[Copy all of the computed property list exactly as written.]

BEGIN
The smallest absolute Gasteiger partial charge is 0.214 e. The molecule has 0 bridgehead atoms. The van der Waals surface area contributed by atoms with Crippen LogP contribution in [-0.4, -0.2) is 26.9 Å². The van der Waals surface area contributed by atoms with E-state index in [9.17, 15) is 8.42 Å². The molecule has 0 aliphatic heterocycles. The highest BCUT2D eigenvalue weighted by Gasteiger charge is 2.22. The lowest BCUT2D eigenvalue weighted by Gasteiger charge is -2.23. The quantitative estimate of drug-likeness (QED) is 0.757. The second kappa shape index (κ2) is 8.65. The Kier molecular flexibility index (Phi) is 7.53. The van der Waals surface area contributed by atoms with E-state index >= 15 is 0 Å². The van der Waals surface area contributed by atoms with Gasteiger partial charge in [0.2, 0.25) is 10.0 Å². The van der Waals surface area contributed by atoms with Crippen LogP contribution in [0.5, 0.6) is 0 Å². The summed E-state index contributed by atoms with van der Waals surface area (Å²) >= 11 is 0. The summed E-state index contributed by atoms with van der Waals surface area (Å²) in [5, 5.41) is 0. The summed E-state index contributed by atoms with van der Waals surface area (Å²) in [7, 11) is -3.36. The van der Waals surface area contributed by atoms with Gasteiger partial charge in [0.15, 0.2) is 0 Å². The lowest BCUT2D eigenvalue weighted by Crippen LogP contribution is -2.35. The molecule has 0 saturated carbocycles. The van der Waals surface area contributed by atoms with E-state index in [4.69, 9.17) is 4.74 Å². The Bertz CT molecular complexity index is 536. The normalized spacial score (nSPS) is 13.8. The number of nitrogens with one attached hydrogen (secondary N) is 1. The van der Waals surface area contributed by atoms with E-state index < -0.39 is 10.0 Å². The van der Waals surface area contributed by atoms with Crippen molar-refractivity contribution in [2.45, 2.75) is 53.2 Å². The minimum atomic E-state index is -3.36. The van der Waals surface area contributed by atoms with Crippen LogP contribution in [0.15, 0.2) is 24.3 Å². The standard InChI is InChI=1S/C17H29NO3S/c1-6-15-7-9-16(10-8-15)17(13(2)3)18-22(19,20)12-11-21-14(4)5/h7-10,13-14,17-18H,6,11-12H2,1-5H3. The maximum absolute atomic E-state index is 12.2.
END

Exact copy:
The smallest absolute Gasteiger partial charge is 0.214 e. The molecule has 0 bridgehead atoms. The van der Waals surface area contributed by atoms with Crippen LogP contribution in [-0.4, -0.2) is 26.9 Å². The van der Waals surface area contributed by atoms with E-state index in [9.17, 15) is 8.42 Å². The molecule has 0 aliphatic heterocycles. The highest BCUT2D eigenvalue weighted by Gasteiger charge is 2.22. The lowest BCUT2D eigenvalue weighted by Gasteiger charge is -2.23. The quantitative estimate of drug-likeness (QED) is 0.757. The second kappa shape index (κ2) is 8.65. The Kier molecular flexibility index (Phi) is 7.53. The van der Waals surface area contributed by atoms with E-state index >= 15 is 0 Å². The van der Waals surface area contributed by atoms with Gasteiger partial charge in [0.2, 0.25) is 10.0 Å². The van der Waals surface area contributed by atoms with Crippen LogP contribution in [0.5, 0.6) is 0 Å². The summed E-state index contributed by atoms with van der Waals surface area (Å²) >= 11 is 0. The summed E-state index contributed by atoms with van der Waals surface area (Å²) in [5, 5.41) is 0. The summed E-state index contributed by atoms with van der Waals surface area (Å²) in [7, 11) is -3.36. The van der Waals surface area contributed by atoms with Gasteiger partial charge in [0.15, 0.2) is 0 Å². The lowest BCUT2D eigenvalue weighted by Crippen LogP contribution is -2.35. The molecule has 0 saturated carbocycles. The van der Waals surface area contributed by atoms with E-state index in [4.69, 9.17) is 4.74 Å². The Bertz CT molecular complexity index is 536. The normalized spacial score (nSPS) is 13.8. The number of nitrogens with one attached hydrogen (secondary N) is 1. The van der Waals surface area contributed by atoms with E-state index < -0.39 is 10.0 Å². The van der Waals surface area contributed by atoms with Crippen molar-refractivity contribution in [2.45, 2.75) is 53.2 Å². The minimum atomic E-state index is -3.36. The van der Waals surface area contributed by atoms with Crippen LogP contribution in [0.15, 0.2) is 24.3 Å². The standard InChI is InChI=1S/C17H29NO3S/c1-6-15-7-9-16(10-8-15)17(13(2)3)18-22(19,20)12-11-21-14(4)5/h7-10,13-14,17-18H,6,11-12H2,1-5H3. The maximum absolute atomic E-state index is 12.2.